EL ORGANISMO by Rodrigo Toscano

EL ORGANISMO by Rodrigo Toscano

At an early stage, this Sclerocephalus learned that it could make itself feel super good by straddling its capellini-like legs and gnawing hard on the edge of its “parent” volcanic rock’s micro-cratering. 

A few million years later, it discovered that by rubbing a rain-slick banana leaf repeatedly across its primate groin for one eighth of one-degree quarter turns of the sun’s path, the pleasant sensation lasted for two sixths of one half eighth turn of the sun’s path.

A few hundred million years after that, it stuck a large turkey feather into a vial containing burnt bone grinds mixed with pitch. It learned that by artfully brushing the feather along a pressed sheet of wood pulp rendering quantities of goods (including slaves), The Empire expanded to new proportions, also becoming more amenable to a certain one god’s oneness. 

At age two billion and one (while Mom was visiting on winter break) he accidentally left open the folder titled “new calculations” (which was nested into the folder “equations & formulas”) while he was taking a shower. Mom happened to stroll into his bedroom and counted twelve prostatic plexus vein boric acid self-infusion videos, seven anterior pudendal arterial ablation high-res pics, and five full-length films of him sensually posing in Late American Empire formal wear in different promote-me positions. When the shower faucet was suddenly shut off, Mom briskly closed the video program before slinking out of the room.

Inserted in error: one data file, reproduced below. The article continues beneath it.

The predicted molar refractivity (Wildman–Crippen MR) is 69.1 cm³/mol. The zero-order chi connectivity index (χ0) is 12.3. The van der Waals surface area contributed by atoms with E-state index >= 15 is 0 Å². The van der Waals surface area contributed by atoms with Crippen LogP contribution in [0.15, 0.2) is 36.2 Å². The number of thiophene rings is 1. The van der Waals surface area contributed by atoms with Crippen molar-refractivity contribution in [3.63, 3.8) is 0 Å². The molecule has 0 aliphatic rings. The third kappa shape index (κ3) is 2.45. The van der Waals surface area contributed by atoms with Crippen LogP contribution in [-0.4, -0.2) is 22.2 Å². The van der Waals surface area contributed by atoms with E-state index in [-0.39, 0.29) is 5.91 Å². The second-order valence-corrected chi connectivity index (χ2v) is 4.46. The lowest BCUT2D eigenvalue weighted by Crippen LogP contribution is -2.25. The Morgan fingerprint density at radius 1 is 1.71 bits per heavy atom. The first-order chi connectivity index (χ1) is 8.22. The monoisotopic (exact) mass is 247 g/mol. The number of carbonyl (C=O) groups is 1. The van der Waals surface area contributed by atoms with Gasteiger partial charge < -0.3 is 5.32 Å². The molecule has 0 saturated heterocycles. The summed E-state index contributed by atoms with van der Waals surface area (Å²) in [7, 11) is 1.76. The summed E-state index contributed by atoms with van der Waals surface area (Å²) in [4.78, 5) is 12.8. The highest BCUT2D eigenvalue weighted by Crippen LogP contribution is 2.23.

The two later had a relaxed and enjoyable lunch at the campus vegan collective. 


Rodrigo Toscano is a poet and dialogist based in New Orleans. He is the author of ten books of poetry. His newest book is The Charm & The Dread (Fence Books, 2022). His Collapsible Poetics Theater was a National Poetry Series selection. He has appeared in over 20 anthologies, including Best American Poetry and Best American Experimental Poetry (BAX). Toscano has received a New York State Fellowship in Poetry. He won the Edwin Markham 2019 prize for poetry.

Art by Steve Anwyll @oneloveasshole

Read Next: HOW TO TELL A SCARY STORY by Sara Hills